Commentary | Education

Bush’s Inaugural Speech Must Walk the Middle Road

Opinion pieces and speeches by EPI staff and associates. 


Bush’s Inaugural Speech Must Walk the Middle Road

by David Kusnet

The new president was besieged from the moment he took office. A conservative Republican who had won with only a minority of the vote against an unpopular vice president, he was vehemently opposed by much of the nation, especially African Americans. Demonstrators protested at his
swearing-in, and Democrats expected to thwart his initiatives and defeat him for reelection.

So, in his inaugural speech, the new president called for national unity. “We cannot learn from each other until we stop shouting at each other,” he declared. “To go forward at all is to go forward together. This means black and white together, as one nation, not two.”

While the new president’s predicament is timely today–and his rhetoric sounds familiar–these words were spoken by Richard M. Nixon in 1969. His appeal for civility and centrism is likely to be echoed by George W. Bush on Saturday, when, for the first time, he addresses the nation as president.

As every president does in his inaugural address, Bush will present himself as the leader of the entire nation and portray his principles as consistent with time- honored American values. But as with only a few of his predecessors, Bush also will need to reassure much of the nation that his presidency is legitimate and to build support for an agenda that does not command the support of majorities in Congress or the country.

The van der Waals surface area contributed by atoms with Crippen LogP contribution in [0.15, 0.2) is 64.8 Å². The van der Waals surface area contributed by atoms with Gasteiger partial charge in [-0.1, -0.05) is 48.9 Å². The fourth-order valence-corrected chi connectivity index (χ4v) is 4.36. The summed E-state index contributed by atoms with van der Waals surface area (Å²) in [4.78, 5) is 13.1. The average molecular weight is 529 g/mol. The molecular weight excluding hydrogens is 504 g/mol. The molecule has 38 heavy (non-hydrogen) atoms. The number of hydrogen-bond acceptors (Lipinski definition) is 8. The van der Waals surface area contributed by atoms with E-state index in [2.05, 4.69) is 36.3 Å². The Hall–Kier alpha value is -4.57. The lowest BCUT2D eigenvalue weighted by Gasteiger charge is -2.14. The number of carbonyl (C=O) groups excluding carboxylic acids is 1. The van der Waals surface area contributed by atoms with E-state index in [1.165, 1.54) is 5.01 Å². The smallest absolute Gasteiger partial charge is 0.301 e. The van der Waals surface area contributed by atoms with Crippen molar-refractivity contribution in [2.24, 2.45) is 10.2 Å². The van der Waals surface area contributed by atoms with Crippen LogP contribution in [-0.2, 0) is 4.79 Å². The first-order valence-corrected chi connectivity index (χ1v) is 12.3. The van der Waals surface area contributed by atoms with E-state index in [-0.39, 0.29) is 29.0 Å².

In so doing, Bush will borrow from predecessors who led deeply divided societies, won closely contested or even disputed elections or lacked strong support in Congress, a roster that ranges from Nixon to such revered presidents as Thomas Jefferson and John F. Kennedy. Fortunately for Bush, he’ll be playing a part he has auditioned for in most of his own major speeches over the past year: the role of “a uniter, not a divider.”

Bush also will benefit from the pageantry of the inaugural ceremony, which Kathleen Hall Jamieson, dean of the Annenberg School of Communication at the University of Pennsylvania describes as “a ritual of transition in which the covenant between the citizenry and their leaders is renewed.”

Seeking to heal the wounds caused by bitter campaigns, other presidents, including Jimmy Carter, Ronald Reagan and Bill Clinton, have explicitly praised their predecessors whom they defeated. In addition to praising predecessors including Clinton and his own father, Bush may thank Vice President Al Gore for his graciousness in conceding a disputed election.